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Skeleton Key Theatre produces original Canadian work that creates an immersive theatrical experience outside of traditional theatre spaces. Artistic Director Kate Smith shares her love of imaginary worlds and the “limitless” potential for creative collaboration during COVID-19:

MASC: As a theatre artist who has worked in all sorts of mediums, what drew you to focus on immersive theatre for your company Skeleton Key Theatre?

Kate Smith: As a child, I often imagined myself in all sorts of fantastic worlds while playing in the woods near my Ottawa home. I loved walking through haunted houses at Halloween, pretending to be a wizard while hiding in the trees, or imagining myself as a character from my favourite TV show (Sailor Moon, anyone?). When I grew up, I realized that I wanted to create those kinds of immersive experiences for other people, and that theatre was a way I could conjure up these worlds and invite people into them. While I love performing and directing for the theatre in all its forms, creating an immersive experience is especially exciting to me because audiences are able to walk right into the world of the play, and play a role within it. It’s a different level of engagement and creates electricity with everyone wondering: What is going to happen next?

Your production of Swan River was presented by the Ottawa Children’s Festival along the Ottawa River, and some scenes actually took place in the river itself! What types of spaces and venues provide you with inspiration?

I am inspired by the natural world, with a love of all things water-related. As a teen I was a lifeguard and learned to scuba dive, and in my artistic work I often go back to the water for inspiration. I am also drawn to unique architectural elements and historical spaces. I love being in a space and imagining the conversations that were had there, the people who lived there. What secrets does such a space hold? I have been fortunate to explore site-specific work through my role as co-founder and co-director of subDevision, a theatrical event that features eight to 10 local companies and has played in a church, an old courthouse, a bread factory-turned-visual artist studio, and most recently this past November at La Nouvelle Scène Gilles Desjardins, where our team created short pieces in all of the nooks and crannies of the theatre – the places the public rarely or never gets to see.

Scene from Swan River. Photo: Kamara Morozuk.

You created a piece of theatre titled Runaway with your (then) 9-year-old daughter. How did her contributions add to the creative process?

My daughter and I worked together to create a pod play, where audience members receive an iPod and are directed through the space. We imagined the audience member was a fellow child exploring a “grown-up party” alongside my daughter’s character, who was the narrator and had decided to “run away.” We imagined visiting different worlds as audience members walked through an arched forest we built, played hopscotch, and met a woman spinning gold on a loom (visual artist Sayward Jonhson) – plus they got candy at the end. (This was, of course, Ava’s idea!) Ava and I toured the space and created the concept together, and she recorded the audio for the show. My husband, Patrick Gauthier, did the audio and sound editing, so it was a real family affair!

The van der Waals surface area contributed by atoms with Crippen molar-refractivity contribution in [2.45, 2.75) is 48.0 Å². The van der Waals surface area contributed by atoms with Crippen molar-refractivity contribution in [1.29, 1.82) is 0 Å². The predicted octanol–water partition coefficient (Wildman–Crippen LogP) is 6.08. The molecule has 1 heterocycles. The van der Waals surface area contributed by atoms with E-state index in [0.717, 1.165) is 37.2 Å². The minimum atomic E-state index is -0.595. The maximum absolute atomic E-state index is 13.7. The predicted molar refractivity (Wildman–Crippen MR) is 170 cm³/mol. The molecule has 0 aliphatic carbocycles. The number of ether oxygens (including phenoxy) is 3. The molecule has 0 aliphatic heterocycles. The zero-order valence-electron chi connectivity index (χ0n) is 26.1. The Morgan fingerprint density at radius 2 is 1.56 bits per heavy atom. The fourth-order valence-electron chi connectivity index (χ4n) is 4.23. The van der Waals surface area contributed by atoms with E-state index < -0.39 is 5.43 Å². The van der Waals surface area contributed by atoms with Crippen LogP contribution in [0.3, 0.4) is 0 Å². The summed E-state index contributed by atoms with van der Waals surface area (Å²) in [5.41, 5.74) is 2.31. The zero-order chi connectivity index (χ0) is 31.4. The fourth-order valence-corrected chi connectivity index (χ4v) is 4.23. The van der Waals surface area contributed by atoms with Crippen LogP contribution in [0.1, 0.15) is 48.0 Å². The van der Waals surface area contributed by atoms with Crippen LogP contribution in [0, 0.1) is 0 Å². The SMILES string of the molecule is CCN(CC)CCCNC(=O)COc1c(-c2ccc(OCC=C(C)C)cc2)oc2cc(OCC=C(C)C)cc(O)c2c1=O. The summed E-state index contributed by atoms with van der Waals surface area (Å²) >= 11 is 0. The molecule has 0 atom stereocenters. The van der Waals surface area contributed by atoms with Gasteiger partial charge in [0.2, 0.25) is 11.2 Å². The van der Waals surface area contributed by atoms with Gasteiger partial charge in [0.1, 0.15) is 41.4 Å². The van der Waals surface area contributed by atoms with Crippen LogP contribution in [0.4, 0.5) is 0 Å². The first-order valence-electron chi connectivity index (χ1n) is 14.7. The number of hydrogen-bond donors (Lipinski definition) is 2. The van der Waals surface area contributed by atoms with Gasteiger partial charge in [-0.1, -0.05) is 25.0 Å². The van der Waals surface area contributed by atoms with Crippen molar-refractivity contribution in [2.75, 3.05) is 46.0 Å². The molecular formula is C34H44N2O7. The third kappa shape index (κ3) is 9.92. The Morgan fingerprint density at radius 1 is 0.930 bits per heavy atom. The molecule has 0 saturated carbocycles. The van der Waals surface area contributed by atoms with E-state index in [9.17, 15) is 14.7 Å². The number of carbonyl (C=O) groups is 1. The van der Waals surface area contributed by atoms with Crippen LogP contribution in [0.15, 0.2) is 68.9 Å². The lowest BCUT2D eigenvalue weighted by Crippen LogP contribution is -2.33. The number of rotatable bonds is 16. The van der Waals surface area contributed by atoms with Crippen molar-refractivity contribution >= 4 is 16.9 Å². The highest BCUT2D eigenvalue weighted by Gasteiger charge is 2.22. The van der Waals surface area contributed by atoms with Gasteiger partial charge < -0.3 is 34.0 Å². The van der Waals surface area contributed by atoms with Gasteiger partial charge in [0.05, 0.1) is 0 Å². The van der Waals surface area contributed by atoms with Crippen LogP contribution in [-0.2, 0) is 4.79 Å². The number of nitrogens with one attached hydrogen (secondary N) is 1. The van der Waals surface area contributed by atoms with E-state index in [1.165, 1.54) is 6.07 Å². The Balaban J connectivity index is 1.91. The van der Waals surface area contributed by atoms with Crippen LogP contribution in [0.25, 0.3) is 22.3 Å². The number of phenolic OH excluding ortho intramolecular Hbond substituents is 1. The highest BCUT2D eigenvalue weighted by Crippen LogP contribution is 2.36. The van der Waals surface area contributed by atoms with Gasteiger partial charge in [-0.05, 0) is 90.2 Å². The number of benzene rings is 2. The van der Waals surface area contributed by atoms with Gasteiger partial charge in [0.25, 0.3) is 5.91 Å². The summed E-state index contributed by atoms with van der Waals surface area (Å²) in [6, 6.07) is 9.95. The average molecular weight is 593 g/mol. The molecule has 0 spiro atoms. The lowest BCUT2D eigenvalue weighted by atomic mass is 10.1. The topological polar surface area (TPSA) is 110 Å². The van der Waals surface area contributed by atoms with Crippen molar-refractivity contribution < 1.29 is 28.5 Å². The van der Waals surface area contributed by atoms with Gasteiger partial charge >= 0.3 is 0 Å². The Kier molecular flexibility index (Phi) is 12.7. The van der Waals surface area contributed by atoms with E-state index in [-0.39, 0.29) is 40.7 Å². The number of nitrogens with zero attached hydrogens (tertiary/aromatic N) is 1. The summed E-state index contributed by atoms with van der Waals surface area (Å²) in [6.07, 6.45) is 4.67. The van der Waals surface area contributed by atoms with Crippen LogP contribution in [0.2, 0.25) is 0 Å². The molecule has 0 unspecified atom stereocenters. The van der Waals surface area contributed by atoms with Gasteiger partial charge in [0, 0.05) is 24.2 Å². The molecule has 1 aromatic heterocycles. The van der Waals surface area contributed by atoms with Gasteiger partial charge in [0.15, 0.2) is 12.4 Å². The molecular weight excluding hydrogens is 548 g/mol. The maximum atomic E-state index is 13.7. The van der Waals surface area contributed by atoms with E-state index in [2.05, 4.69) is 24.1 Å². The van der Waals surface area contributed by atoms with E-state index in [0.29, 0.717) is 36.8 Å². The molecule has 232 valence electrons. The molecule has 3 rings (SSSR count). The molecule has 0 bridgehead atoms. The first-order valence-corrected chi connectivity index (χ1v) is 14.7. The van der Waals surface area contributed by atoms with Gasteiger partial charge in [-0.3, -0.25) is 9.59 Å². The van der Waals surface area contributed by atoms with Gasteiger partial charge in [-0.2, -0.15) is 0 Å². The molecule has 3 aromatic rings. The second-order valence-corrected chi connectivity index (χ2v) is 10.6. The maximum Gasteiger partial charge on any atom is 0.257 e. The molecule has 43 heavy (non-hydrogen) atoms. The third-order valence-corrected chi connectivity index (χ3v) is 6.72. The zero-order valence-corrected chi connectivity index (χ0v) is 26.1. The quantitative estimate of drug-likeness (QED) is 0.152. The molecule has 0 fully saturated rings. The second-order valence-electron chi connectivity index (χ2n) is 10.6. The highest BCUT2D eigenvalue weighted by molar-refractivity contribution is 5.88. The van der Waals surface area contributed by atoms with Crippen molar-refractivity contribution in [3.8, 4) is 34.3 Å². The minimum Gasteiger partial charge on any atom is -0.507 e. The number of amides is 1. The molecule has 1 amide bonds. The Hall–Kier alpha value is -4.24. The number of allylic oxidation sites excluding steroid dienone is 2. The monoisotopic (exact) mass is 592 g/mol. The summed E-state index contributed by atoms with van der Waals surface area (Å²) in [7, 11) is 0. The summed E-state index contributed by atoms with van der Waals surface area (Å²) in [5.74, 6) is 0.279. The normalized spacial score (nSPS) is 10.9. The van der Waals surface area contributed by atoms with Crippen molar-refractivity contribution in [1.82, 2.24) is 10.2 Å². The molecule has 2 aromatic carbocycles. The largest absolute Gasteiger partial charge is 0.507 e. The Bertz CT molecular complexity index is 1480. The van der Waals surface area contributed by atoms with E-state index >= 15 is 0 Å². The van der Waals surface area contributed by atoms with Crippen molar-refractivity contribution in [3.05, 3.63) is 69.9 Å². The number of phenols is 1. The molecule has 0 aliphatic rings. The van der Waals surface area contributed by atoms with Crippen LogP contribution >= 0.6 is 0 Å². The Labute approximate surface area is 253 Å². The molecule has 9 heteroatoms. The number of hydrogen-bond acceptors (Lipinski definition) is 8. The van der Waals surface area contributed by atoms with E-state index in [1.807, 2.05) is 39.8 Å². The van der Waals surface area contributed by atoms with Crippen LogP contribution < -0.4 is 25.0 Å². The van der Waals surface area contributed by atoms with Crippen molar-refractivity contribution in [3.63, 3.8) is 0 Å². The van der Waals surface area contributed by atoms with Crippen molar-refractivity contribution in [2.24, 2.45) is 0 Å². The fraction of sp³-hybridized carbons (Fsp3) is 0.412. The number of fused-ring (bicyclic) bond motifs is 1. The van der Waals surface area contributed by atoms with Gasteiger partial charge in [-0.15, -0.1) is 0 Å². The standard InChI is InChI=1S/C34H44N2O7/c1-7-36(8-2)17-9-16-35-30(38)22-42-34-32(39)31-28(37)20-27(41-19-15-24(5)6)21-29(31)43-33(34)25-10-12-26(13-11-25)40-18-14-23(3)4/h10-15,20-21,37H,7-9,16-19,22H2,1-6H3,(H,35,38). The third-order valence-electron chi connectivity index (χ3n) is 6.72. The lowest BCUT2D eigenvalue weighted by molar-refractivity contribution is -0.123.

Scene from Swan River. Photo: Kamara Morozuk.

As a member of MASC, what do you gain through offering your workshops in schools and in the community?

MASC is composed of such an incredible team of arts administrators and artists. They offer amazing support and guidance, in addition to nurturing and recognizing students through the MASC Arts Awards each year. Skeleton Key’s artists find working directly with students in schools and with community participants to be a very rewarding experience. Meeting artists from different disciplines through MASC has also helped us build strong relationships with artists from companies like Rag and Bone Puppet Theatre and visual artist Marc Walter, both of whose work appeared in Swan River!

In the midst of COVID-19, do you have any artistic projects on the horizon? How are you adapting to the limitations of physical distancing in your collaborative process?

Skeleton Key is adapting our workshops to a virtual platform to continue to serve school and community groups interested in learning how to create theatre through devising techniques our artistic team uses in our own work. Instead of choosing to view not being in the same physical space as “limited,” we are choosing to view it as “limitless” and finding creative ways to continue our creative collaboration process. Our Creating Theatre (Grades 4-6) and Devising Theatre (Grades 7-12) workshops are now available virtually and can be booked through MASC.

Our Swan River Field Guide shows kids and their families how to make a play in their own backyard! You can watch videos of artists from our creative team as they play residents of the fictional town of Swan River. We invite you to share your activities and performances with us on FacebookTwitter, and Instagram!

From Deluge. Photo: Kamara Morozuk.

The company also continues to work on our upcoming rock concert on rising seas Deluge as the artists meet over Zoom and exchange audio recordings throughout the songwriting process. Our goal is to record all of the songs from the show for a concept album we can disseminate widely, in addition to our live show slated to premiere in Ottawa this winter. Deluge features a five-piece band with two actors/singers who are set adrift after their small town is swallowed by the sea. Also: there are ghosts. I am so excited about this new show and can’t wait to share it with audiences soon!